Nasarawa state government in Nigeria has signed a PPA for the development of 200 MW solar power plant
Local developer Kuber Power Limited (KPL) plans to build the plant for a total cost of $300 million
KPL plans to fund the project through a combination of equity and debt
Power generated by the plant would be available to purchase by eligible customers, who are allowed to buy power from a licensee and not just a distribution licensee
Nigerian state of Nasarawa is expected to soon have a 200 MW solar power plant under a power purchase agreement signed between the state government and local Nigerian developer Kuber Power Limited (KPL).
KPL would also be 2.5% equity partner in the PV plant which is planned to be located on Shendam Road in Lafia town of Nigeria, according to Nigerian Television Authority (NTA). The plant would be developed for a total cost of $300 million. KPL wants to fund the project development through to commissioning phase using both equity and debt financing. Within seven weeks of signing of PPA, construction work is scheduled to commence.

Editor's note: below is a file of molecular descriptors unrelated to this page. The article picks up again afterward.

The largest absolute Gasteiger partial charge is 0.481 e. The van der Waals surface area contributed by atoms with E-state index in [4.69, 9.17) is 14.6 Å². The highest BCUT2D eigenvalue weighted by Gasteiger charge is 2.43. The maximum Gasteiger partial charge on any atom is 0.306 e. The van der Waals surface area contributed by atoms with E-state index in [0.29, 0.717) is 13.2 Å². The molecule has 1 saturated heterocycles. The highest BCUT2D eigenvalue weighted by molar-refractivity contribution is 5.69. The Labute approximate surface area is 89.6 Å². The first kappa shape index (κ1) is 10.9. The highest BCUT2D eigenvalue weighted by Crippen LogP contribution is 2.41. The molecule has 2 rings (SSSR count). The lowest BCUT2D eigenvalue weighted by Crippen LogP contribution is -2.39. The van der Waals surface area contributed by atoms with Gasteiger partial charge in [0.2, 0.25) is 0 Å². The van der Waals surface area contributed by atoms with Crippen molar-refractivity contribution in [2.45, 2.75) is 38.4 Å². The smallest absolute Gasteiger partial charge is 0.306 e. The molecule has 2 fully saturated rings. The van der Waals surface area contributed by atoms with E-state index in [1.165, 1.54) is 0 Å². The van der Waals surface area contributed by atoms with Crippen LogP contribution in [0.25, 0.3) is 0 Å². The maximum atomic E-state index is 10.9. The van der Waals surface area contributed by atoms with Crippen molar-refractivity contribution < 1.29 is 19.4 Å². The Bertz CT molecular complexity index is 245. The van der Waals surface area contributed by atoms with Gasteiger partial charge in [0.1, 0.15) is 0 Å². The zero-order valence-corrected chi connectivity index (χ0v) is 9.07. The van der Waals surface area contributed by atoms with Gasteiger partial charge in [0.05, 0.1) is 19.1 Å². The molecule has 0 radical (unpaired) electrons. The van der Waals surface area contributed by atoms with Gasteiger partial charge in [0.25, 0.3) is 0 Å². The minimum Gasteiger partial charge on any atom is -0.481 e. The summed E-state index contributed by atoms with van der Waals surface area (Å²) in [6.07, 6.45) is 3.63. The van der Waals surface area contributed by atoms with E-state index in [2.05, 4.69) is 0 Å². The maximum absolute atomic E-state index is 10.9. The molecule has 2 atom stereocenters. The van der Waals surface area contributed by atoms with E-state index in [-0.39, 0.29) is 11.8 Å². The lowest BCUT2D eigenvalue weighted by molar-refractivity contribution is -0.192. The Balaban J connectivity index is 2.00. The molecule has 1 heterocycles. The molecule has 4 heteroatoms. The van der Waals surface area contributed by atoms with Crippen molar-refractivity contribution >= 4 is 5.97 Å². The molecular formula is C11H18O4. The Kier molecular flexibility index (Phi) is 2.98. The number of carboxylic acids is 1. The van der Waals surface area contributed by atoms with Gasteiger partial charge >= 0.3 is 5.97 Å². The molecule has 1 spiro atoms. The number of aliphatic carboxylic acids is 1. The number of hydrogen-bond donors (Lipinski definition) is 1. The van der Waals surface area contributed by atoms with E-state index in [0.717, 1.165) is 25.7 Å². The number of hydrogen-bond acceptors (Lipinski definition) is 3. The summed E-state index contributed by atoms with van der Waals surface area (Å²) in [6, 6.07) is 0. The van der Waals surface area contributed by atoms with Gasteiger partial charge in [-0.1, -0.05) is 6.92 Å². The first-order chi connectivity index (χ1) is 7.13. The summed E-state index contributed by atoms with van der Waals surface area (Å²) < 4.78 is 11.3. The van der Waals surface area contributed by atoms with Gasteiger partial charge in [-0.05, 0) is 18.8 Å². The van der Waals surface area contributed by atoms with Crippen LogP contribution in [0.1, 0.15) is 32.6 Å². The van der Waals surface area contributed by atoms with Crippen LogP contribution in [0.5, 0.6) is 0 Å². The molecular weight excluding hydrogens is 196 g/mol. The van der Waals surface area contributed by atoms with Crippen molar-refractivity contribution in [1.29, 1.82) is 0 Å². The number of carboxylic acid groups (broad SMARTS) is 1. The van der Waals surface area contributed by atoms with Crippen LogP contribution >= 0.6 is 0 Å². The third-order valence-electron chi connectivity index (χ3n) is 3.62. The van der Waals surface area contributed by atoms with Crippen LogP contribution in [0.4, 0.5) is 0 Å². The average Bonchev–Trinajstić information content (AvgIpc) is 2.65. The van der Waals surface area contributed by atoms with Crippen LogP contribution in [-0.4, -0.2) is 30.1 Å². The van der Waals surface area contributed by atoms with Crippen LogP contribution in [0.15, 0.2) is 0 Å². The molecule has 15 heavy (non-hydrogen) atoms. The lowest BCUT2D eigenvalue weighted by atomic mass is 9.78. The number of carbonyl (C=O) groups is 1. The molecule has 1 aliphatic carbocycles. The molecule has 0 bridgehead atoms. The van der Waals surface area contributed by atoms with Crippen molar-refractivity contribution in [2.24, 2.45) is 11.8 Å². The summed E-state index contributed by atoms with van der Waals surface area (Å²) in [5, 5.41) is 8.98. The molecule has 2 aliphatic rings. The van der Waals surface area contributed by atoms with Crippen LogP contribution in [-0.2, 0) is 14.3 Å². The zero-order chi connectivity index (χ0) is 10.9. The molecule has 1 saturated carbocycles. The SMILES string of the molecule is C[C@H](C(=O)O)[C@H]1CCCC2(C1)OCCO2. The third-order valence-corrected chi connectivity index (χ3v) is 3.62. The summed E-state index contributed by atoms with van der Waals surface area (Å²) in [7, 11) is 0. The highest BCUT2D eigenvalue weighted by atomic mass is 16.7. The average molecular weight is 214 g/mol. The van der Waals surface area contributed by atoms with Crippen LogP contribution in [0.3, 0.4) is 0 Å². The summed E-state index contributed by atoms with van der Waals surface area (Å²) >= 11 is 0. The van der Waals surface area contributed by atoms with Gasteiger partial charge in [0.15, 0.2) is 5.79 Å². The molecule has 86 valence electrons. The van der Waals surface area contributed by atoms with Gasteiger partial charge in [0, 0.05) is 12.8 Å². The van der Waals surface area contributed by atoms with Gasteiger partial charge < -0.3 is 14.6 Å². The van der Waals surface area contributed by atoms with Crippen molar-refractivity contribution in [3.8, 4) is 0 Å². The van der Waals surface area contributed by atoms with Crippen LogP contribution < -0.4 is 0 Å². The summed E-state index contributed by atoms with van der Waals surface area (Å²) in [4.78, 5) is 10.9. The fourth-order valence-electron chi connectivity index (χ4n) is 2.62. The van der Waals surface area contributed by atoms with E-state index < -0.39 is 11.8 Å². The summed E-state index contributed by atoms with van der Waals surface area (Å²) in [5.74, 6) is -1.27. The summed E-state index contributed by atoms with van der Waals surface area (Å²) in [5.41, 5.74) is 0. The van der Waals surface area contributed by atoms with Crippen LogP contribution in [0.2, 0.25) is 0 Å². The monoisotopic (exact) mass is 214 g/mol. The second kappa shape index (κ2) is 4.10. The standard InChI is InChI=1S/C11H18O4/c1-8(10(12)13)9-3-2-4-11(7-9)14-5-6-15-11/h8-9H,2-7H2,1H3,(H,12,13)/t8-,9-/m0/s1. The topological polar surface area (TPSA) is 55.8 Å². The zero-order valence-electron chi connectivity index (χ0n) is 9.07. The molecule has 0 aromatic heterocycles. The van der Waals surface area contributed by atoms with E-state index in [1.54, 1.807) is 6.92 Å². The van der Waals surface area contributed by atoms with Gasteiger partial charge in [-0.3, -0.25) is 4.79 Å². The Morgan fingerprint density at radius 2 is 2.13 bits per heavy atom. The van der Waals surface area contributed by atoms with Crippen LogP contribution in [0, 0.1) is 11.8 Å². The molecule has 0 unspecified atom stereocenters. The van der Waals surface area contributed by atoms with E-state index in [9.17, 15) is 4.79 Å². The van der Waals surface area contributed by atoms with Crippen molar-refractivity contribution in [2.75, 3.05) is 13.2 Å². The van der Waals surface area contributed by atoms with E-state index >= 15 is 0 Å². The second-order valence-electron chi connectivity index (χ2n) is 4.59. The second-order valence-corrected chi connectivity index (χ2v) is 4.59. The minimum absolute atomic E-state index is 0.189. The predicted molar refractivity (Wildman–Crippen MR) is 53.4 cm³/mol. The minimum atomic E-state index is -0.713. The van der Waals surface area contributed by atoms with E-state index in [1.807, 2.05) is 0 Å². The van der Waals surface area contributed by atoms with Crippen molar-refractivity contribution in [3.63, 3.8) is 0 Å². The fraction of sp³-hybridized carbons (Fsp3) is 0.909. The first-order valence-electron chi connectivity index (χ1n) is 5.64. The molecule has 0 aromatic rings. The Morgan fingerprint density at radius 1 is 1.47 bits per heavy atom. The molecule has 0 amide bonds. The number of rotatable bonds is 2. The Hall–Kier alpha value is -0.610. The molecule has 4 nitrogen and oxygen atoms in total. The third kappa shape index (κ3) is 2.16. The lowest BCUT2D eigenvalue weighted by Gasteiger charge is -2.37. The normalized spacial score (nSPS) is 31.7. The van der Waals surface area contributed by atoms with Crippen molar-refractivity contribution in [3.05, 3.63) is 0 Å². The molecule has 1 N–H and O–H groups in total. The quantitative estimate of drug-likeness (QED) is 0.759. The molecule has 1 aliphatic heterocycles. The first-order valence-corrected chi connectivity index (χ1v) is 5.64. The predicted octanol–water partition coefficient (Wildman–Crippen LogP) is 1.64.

The project is planned to be developed on an eligible customer basis. An eligible customer in the Nigerian electricity market context is one who has the permission to purchase power from a licensee, other than a distribution licensee, according to Nigerian commercial law firm, Advocaat Law Practice.
To be spread over an area covering 400 hectares, the plant is estimated to generate employment for 1,500 workers during construction phase and 600 during operations.
NTA says this would be the biggest solar power plant in Africa next only to Mohammed bin Rashid Solar Park in UAE. However, they forgot to mention the Egyptian 1.8 GW Benban Solar Park. In November 2017, Wärtsila Corporation of Finland announced it will be setting up its first utility-scale grid connected solar PV project in the country with 95.3 MW capacity, the largest solar PV plant in Nigeria to date.
In March 2017, a French IPP GreenWish Partners had expressed interest in developing cumulative 200 MW solar power capacity spread across in various regions of Nigeria (see 200 MW PV For Nigeria).
Nigeria aims to have 30 GW of power generating capacity by 2030, with 30% share reserved for renewables under Nigeria Vision 30-30-30. The country also wants to have 5.3 GW of mini-grids and 2.8 GW of solar home systems by 2030. According to Climatescope 2017, supported by Bloomberg New Energy Finance (BNEF) and the UK Government, the country’s installed electricity capacity at the end of 2016 was 12.8 GW, contributed majorly by fossil fuels.